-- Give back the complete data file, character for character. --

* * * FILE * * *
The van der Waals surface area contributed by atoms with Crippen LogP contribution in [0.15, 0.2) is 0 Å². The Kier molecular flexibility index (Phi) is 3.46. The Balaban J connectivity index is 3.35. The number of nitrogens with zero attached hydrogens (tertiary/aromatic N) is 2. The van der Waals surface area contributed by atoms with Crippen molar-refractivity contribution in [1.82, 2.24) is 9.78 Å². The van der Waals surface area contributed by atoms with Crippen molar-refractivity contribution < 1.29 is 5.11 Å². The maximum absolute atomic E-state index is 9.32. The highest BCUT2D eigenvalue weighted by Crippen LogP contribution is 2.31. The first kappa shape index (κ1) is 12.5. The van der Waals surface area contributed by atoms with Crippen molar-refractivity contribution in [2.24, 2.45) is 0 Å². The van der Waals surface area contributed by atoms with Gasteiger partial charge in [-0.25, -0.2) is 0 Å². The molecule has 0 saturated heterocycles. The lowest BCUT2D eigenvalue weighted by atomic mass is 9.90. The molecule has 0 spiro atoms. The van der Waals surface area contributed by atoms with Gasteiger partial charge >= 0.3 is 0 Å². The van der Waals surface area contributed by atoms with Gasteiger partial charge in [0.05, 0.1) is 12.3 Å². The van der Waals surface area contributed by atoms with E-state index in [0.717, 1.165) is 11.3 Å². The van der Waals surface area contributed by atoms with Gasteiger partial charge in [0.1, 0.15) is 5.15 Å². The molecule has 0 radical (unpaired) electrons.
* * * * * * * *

The van der Waals surface area contributed by atoms with Crippen LogP contribution in [0.15, 0.2) is 0 Å². The Kier molecular flexibility index (Phi) is 3.46. The Balaban J connectivity index is 3.35. The number of nitrogens with zero attached hydrogens (tertiary/aromatic N) is 2. The van der Waals surface area contributed by atoms with Crippen molar-refractivity contribution in [1.82, 2.24) is 9.78 Å². The van der Waals surface area contributed by atoms with Crippen molar-refractivity contribution < 1.29 is 5.11 Å². The maximum absolute atomic E-state index is 9.32. The highest BCUT2D eigenvalue weighted by Crippen LogP contribution is 2.31. The first kappa shape index (κ1) is 12.5. The van der Waals surface area contributed by atoms with Crippen molar-refractivity contribution in [2.24, 2.45) is 0 Å². The van der Waals surface area contributed by atoms with Gasteiger partial charge in [-0.25, -0.2) is 0 Å². The molecule has 0 saturated heterocycles. The lowest BCUT2D eigenvalue weighted by atomic mass is 9.90. The molecule has 0 spiro atoms. The van der Waals surface area contributed by atoms with Gasteiger partial charge >= 0.3 is 0 Å². The van der Waals surface area contributed by atoms with Gasteiger partial charge in [0.05, 0.1) is 12.3 Å². The van der Waals surface area contributed by atoms with E-state index in [0.717, 1.165) is 11.3 Å². The van der Waals surface area contributed by atoms with Gasteiger partial charge in [0.1, 0.15) is 5.15 Å². The molecule has 0 radical (unpaired) electrons.